a gasfield

Egypt and Israel are deepening ties in order to exploit their valuable natural gas reserves.

Who says former foes cannot become friends – at least when lucrative stores of natural gas are up for grabs?

Israel and Egypt may have been in conflict multiple times since 1948, but now the two are strengthening their ties to exploit both countries’ valuable natural gas reserves.

Joined-up thinking

The two are in advanced talks to build a new underwater natural gas pipeline, though no deal has yet been signed, according to Yuval Steinitz, Israel’s energy minister. The minister’s comments were made on January 15 during a regional gas forum in Cairo, the Egyptian capital.

Mr Steinitz is the first Israeli minister to travel to Egypt since the removal of former Egyptian president Hosni Mubarak in 2011.

“The gas partnership between Egypt and Israel reflects how much relations between the two countries have strengthened since Abdel Fattah Al Sisi took over as president,” says Anthony Skinner, director on the Middle East and north Africa team at risk advisory Maplecroft. “The level of mutual dependency runs deeper than during the years of Mr Mubarak.”

The pipeline would supplement an existing line of 7 billion cubic metres per year, allowing even more of Israel’s gas from its Leviathan and Tamar fields to flow to processing facilities in Egypt. 

Italy’s ENI is currently producing some 56 million cubic metres of gas per day in Egypt’s offshore Zohr gas fields, the largest known reserves in the Mediterranean.

“Making Israel dependent on Egypt as a processing hub and energy conduit helps strengthen Israel’s already robust commitment to the security and tenure of Mr Al Sisi’s regime,” says Mr Skinner.

A forum for debate

The pipeline talks come days after a group of countries announced the creation of the Eastern Mediterranean Gas Forum, a move aimed at consolidating the growing regional gas market. Egypt, Cyprus, Greece, Israel, Italy, Jordan and Palestine have all signed on. The forum will be based in Cairo.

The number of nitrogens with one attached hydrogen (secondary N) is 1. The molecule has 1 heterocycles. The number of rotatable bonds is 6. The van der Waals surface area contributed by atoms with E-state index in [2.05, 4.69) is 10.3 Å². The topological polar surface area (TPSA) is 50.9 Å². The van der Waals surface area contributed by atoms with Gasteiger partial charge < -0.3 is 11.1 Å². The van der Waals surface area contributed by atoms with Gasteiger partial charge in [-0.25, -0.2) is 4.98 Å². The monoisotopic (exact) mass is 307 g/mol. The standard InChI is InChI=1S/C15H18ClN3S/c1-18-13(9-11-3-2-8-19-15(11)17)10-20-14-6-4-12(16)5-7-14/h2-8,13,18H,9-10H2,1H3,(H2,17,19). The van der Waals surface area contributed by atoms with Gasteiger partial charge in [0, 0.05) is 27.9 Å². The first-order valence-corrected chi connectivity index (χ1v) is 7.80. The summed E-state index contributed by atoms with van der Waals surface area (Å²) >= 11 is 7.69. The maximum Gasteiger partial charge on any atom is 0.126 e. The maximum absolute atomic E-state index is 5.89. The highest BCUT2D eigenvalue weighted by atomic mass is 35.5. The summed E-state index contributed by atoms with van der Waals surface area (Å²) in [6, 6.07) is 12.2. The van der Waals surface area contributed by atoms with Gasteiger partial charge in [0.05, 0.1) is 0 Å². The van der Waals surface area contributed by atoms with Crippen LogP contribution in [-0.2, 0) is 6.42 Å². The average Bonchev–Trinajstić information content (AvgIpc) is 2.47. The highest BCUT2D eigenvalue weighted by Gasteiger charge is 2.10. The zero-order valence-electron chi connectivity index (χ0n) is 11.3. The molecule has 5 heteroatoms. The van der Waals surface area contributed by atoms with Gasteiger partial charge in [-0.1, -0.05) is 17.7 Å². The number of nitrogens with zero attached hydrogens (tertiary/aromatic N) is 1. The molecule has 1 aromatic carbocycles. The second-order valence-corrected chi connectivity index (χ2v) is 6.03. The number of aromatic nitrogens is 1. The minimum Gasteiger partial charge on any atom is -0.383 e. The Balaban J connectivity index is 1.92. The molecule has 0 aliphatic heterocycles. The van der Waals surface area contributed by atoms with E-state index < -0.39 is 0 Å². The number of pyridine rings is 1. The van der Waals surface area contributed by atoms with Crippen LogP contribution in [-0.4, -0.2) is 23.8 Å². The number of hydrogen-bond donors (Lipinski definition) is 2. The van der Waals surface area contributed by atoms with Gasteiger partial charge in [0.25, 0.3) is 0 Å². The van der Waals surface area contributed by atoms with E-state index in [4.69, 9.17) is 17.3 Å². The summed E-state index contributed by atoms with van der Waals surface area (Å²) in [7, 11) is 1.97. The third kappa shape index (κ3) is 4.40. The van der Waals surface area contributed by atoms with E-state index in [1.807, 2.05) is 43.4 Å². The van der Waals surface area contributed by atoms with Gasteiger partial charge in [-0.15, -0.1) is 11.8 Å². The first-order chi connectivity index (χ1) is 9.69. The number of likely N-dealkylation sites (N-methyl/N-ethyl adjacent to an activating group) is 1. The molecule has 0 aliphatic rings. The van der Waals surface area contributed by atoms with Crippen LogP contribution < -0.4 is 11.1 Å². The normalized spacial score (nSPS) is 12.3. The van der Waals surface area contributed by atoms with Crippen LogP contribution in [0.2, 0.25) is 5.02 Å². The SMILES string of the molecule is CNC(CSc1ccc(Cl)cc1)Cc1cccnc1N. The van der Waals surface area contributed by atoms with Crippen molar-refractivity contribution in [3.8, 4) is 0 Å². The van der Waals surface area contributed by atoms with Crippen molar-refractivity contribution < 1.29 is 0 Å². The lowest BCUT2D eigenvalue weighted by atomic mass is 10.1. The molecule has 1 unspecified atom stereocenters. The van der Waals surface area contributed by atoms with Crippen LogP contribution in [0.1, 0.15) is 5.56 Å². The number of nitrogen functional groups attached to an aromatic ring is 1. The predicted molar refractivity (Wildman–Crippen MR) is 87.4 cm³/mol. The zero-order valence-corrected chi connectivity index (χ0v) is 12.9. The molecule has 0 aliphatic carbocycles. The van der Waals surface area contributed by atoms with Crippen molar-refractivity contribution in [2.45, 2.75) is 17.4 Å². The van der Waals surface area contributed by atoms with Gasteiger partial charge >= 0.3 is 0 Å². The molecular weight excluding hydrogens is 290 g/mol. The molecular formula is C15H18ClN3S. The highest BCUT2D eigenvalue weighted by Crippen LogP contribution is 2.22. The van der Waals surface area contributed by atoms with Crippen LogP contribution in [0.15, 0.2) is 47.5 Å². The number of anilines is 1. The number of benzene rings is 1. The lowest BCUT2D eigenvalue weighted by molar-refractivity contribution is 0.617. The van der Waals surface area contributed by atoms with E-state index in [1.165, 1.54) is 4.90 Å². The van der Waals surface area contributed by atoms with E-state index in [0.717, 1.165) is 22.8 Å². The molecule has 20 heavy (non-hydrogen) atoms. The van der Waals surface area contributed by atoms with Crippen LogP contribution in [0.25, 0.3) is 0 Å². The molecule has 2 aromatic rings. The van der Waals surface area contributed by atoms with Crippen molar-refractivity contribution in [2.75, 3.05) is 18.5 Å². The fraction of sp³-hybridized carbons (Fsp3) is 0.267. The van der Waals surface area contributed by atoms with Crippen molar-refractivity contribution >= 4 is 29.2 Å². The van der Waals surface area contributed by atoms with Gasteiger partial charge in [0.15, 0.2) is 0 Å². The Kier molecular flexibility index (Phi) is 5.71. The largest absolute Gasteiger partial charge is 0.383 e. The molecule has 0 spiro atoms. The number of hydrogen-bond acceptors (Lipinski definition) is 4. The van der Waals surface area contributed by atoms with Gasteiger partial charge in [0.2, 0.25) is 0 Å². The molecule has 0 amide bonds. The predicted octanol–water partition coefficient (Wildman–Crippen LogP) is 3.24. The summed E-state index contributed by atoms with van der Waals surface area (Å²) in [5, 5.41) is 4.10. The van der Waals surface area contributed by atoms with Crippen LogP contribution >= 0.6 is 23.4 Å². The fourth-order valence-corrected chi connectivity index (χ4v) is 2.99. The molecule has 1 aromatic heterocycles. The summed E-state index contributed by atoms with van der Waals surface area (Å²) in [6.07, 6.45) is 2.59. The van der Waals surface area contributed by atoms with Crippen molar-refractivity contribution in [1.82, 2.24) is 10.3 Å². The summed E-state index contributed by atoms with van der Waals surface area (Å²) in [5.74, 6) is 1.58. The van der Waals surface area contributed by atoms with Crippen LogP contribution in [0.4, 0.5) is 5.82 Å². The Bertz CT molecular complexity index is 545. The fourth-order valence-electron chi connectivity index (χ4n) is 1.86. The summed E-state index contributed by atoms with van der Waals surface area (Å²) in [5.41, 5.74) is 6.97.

Israel and Egypt in particular will be deeply linked, both through the forum and a landmark deal inked a year ago to export $15bn-worth of Israeli gas to Egypt over a decade. The two countries purchase a 39% stake in a 90-kilometre pipeline in September 2018, with expectations that gas should start flowing in early 2019.

Israel’s Delek Drilling and US company Noble Energy are expected to announce an additional deal to export another 12 billion cubic metres of Israeli and Cypriot gas to Egypt’s Indku processing facility, though that has been held up by a dispute between the two exporting countries.

This article is sourced from fDi Magazine
fDi Magazine

Global greenfield investment trends

Crossborder investment monitor

fDi Markets is the only online database tracking crossborder greenfield investment covering all sectors and countries worldwide. It provides real-time monitoring of investment projects, capital investment and job creation with powerful tools to track and profile companies investing overseas.

Click here to find out more about fDi Markets

Corporate location benchmarking tool

fDi Benchmark is the only online tool to benchmark the competitiveness of countries and cities in over 50 sectors. Its comprehensive location data series covers the main cost and quality competitiveness indicators for over 300 locations around the world.

Click here to find out more about fDi Benchmark

Research report

fDi Intelligence provides customised reports and data research which deliver vital business intelligence to corporations, investment promotion agencies, economic development organisations, consulting firms and research institutions.

Find out more.